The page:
Through cyber-vetting, the organization can ensure employees managing critical systems or handling sensitive information present low to the business (Saroha, 2014). Cyber-profiling provides deeper insights into a prospective candidate’s character. In today’s world, conducting internet business assessment enables organizations to ensure the candidates selected reflect the organization’s values, whether acting during personal time or on behalf of the organization. Again, since insiders are responsible for 80% of the security incidents of all organizations, it is important for an organization to employ candidates who are trusted. Background checks into the candidates profile provide employees with vital information about their involvement in civil action, criminal investigations, or financial problems. However, these checks are not enough because they do not report about the candidate’s with clean history, his general behavior and character.

It has also been argued that methods of cyber profiling are useful to some kind of crimes. For examples, the crimes where the offenders shows the essential psychopathology signs, crimes which are related to the pattern, cycle of crimes and sequence, sadistic or brutal, victimization of strangers and assaulting of unfamiliar persons, and the crimes with huge dialogues and exchanges with the victims. In this case, the methods of cyber profiling have the ability of assisting and enriching further the manner and progress of investigation for many violent crimes and other related crimes that need immediate resolution and special attention. Appropriate interrogation requires an appropriate interrogation that requires appropriate emotional approach and passion with good application of principles and methods of psychology together with the suspect psyche so as to generate positive results (Abu Zuhri, 2012).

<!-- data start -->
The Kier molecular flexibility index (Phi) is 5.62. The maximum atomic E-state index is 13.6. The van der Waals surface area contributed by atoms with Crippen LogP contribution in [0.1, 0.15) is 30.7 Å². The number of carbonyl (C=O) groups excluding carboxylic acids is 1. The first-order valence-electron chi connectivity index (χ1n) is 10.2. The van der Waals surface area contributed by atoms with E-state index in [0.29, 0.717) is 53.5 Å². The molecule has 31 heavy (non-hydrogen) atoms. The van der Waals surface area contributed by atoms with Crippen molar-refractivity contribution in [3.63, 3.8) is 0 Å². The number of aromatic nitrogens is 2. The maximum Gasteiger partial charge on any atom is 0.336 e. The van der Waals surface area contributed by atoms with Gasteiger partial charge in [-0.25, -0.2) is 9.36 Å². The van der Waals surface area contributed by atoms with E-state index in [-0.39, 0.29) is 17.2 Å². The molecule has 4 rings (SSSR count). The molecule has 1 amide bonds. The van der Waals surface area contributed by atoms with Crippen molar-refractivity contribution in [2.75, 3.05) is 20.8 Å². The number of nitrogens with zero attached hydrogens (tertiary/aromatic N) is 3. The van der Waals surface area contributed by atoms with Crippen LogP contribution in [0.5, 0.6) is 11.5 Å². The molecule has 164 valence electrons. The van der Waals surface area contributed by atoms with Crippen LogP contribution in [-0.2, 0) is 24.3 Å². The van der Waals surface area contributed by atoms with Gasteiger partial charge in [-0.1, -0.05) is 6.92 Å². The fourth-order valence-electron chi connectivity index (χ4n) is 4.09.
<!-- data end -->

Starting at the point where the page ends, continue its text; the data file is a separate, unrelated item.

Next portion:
In this case, four benefits of cyber profiling include, easy of identifying and recognizing physical evidence, existence of the profile on the motivation and source desire of the offender, existence of a profile about the mentality or psyche of the offender and the existence of the profile about behavior functioning patters like the behavioral signature. These four merits provide appropriate direction in performing the traditional methods like work surveillance, appraisal and relentless follow-up, making sure that precise and suitable intelligence network is provided, and implementation and creation of tactics and strategies that are valuable (Abu Zuhri, 2012).